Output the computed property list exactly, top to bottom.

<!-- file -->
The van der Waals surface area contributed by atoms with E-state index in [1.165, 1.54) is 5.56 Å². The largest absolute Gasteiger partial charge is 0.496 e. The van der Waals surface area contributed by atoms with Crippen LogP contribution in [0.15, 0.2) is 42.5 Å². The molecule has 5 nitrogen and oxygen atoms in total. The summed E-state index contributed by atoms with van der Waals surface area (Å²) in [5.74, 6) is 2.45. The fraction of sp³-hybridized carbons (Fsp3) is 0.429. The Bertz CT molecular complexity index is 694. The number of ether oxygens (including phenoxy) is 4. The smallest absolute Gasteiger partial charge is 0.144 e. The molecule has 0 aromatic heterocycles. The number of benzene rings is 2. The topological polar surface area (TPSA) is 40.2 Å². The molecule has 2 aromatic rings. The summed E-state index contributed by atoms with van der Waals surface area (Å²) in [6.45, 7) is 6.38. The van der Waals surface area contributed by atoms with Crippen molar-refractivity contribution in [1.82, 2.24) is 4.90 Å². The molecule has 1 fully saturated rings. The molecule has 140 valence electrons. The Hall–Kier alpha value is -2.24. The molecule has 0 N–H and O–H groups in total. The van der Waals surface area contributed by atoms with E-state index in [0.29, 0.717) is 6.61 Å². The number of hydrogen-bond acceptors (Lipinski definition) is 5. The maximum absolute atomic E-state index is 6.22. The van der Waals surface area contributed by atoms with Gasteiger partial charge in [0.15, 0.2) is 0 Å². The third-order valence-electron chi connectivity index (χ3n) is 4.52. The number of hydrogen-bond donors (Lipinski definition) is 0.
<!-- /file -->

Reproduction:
The van der Waals surface area contributed by atoms with E-state index in [1.165, 1.54) is 5.56 Å². The largest absolute Gasteiger partial charge is 0.496 e. The van der Waals surface area contributed by atoms with Crippen LogP contribution in [0.15, 0.2) is 42.5 Å². The molecule has 5 nitrogen and oxygen atoms in total. The summed E-state index contributed by atoms with van der Waals surface area (Å²) in [5.74, 6) is 2.45. The fraction of sp³-hybridized carbons (Fsp3) is 0.429. The Bertz CT molecular complexity index is 694. The number of ether oxygens (including phenoxy) is 4. The smallest absolute Gasteiger partial charge is 0.144 e. The molecule has 0 aromatic heterocycles. The number of benzene rings is 2. The topological polar surface area (TPSA) is 40.2 Å². The molecule has 2 aromatic rings. The summed E-state index contributed by atoms with van der Waals surface area (Å²) in [6.45, 7) is 6.38. The van der Waals surface area contributed by atoms with Crippen molar-refractivity contribution in [1.82, 2.24) is 4.90 Å². The molecule has 1 fully saturated rings. The molecule has 140 valence electrons. The Hall–Kier alpha value is -2.24. The molecule has 0 N–H and O–H groups in total. The van der Waals surface area contributed by atoms with E-state index in [0.29, 0.717) is 6.61 Å². The number of hydrogen-bond acceptors (Lipinski definition) is 5. The maximum absolute atomic E-state index is 6.22. The van der Waals surface area contributed by atoms with Gasteiger partial charge in [0.15, 0.2) is 0 Å². The third-order valence-electron chi connectivity index (χ3n) is 4.52. The number of hydrogen-bond donors (Lipinski definition) is 0.